The Iguazú (Iguaçu) River forms at the contact of three South American countries (Argentina, Brazil and Paraguay) the mightest waterfalls in the world.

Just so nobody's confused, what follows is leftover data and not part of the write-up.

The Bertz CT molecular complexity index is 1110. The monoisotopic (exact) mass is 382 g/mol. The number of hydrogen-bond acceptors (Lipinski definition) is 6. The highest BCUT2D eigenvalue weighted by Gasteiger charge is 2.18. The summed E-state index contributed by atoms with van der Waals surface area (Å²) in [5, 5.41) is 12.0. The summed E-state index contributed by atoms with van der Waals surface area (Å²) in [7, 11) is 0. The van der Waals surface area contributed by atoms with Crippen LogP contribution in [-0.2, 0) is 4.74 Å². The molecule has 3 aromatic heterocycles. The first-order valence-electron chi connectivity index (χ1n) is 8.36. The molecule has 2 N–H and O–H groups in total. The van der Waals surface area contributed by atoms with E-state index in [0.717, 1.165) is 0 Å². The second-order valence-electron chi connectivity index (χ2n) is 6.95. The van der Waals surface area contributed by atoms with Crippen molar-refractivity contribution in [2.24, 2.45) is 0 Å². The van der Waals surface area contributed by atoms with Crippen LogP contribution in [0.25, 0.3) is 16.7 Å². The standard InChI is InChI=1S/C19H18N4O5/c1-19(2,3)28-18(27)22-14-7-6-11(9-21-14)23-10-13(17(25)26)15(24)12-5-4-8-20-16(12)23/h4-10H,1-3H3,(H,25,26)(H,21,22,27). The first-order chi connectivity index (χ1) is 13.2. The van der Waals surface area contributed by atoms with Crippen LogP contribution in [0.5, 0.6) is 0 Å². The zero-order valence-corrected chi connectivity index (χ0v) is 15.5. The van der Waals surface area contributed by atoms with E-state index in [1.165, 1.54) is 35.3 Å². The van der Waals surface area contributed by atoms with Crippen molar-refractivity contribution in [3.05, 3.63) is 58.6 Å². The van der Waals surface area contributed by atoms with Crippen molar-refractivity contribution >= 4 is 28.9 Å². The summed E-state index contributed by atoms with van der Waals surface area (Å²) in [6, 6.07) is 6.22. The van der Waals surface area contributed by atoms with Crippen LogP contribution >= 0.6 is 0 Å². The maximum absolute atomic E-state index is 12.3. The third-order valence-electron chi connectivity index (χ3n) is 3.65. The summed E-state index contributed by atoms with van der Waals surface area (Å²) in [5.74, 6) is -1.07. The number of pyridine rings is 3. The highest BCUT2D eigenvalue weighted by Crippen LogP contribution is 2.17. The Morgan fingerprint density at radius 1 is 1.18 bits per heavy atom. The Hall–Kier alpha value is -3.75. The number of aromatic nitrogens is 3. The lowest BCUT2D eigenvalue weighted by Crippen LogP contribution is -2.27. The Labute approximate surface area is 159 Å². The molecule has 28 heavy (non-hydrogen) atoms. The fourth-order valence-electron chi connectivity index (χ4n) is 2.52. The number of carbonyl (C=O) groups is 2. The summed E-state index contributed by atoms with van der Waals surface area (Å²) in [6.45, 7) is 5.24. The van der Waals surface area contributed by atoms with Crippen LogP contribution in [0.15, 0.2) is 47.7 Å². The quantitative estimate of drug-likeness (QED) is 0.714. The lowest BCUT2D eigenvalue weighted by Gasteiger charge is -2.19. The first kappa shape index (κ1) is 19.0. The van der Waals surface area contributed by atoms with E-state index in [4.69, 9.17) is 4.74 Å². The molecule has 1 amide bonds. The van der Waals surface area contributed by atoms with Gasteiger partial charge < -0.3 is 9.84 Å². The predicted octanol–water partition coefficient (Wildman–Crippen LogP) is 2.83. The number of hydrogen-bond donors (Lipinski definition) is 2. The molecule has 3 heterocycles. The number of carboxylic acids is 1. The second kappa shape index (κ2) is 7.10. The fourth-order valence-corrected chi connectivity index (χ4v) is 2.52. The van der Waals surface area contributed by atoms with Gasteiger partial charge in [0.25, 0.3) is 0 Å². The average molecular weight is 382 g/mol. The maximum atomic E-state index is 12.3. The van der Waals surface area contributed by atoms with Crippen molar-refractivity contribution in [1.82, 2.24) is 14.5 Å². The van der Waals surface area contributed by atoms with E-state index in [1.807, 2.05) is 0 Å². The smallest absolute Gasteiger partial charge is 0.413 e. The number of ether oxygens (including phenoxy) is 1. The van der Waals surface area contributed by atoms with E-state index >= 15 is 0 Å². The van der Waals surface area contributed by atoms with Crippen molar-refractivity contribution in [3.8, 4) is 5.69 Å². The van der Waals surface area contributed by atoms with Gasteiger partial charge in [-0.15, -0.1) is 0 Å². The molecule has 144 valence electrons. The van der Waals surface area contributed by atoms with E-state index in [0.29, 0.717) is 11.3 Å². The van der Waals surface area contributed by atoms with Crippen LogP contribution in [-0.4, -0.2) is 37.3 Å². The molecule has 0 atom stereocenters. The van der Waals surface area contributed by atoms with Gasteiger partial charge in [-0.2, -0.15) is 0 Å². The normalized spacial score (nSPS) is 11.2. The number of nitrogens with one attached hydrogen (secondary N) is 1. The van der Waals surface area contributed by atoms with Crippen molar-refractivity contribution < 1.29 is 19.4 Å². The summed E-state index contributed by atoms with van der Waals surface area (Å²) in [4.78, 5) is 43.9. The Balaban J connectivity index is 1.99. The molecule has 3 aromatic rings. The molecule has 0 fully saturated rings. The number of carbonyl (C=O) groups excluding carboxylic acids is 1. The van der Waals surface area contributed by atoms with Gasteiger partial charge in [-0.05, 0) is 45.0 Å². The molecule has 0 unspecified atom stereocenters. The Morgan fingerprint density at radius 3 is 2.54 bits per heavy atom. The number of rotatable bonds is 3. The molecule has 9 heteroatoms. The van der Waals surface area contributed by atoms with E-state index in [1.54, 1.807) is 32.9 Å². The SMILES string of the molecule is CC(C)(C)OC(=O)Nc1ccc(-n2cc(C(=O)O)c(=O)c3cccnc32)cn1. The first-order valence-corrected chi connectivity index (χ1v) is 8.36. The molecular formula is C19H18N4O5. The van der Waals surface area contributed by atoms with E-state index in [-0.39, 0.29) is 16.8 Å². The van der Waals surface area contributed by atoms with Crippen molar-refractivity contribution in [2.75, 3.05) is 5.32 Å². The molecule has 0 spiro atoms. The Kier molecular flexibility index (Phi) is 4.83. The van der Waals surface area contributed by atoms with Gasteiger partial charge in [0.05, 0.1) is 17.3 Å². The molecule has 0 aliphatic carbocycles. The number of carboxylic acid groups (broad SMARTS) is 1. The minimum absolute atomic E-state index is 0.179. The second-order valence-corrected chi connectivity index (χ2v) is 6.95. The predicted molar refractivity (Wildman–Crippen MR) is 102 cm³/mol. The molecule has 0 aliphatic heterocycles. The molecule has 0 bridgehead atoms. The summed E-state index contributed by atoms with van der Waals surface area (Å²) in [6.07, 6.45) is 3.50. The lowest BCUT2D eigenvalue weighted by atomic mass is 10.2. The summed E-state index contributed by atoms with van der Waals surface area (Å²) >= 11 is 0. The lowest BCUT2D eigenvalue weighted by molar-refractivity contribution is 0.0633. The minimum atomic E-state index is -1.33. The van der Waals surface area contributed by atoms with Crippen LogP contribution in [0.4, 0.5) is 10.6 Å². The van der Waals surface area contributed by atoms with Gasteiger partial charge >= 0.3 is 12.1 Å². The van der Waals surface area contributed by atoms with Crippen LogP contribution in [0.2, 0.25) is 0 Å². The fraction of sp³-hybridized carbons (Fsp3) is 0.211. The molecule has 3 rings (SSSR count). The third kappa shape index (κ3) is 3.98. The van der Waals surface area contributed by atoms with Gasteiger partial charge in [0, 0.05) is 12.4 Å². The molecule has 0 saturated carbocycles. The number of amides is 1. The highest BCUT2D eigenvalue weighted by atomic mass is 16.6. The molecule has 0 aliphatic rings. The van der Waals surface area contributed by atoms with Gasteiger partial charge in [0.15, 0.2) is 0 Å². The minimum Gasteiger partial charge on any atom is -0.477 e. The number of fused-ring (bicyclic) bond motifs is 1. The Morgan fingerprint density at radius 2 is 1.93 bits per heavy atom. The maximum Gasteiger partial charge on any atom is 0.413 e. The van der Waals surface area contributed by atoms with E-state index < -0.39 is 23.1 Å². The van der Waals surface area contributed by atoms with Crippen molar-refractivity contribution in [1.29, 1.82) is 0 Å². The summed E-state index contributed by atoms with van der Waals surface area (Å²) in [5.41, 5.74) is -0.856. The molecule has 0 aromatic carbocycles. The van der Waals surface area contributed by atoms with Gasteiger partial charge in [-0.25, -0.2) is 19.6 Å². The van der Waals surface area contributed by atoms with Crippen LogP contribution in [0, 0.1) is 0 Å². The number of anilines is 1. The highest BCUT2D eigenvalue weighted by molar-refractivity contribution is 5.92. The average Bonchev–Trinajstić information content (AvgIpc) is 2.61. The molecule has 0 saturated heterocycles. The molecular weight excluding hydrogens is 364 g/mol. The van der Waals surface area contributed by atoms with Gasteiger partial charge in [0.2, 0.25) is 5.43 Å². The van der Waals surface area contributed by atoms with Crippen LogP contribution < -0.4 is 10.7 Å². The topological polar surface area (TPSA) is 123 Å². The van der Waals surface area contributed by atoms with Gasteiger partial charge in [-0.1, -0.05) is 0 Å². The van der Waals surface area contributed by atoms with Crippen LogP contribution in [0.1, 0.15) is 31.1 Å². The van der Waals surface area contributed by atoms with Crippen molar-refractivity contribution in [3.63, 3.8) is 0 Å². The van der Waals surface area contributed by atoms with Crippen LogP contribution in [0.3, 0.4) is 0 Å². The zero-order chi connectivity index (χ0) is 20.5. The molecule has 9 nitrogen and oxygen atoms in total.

Their name Iguazú means „great water“ in the local Indian Guarani language. 160 (at a low water level) to 250 waterfalls scattered among rocky isles and cliffs in a half-moon amphitheatre front 2.7 km long, are falling down into a canyon 80 m deep, with an average flow of 1,400 m3/s, the peak being 6,500 m3/s. The most impressive central waterfall in a narrow gorge is called the „Devil´s Throat“. Because of the unique natural feature, two bilateral national parks have been established there in the 1930s: the NP (now 55,000 ha including 6,300 ha of the waterfalls protected as National Reserve) in Argentina in 1934, in Brazil the Iguaçu NP (170,086 ha) in 1939. Both the national parks with natural subtropical rainforest have saved large undisturbed areas of this ecosystem (with over 2,000 species of vascular plants, about 450 birds, 80 mammals and a rich variety of insects). In 1984–1986, UNESCO has inscribed both the parks on the list of the World Heritage natural sites. Nowadays the number of their visitors reaches from 3 to 5 million every year.
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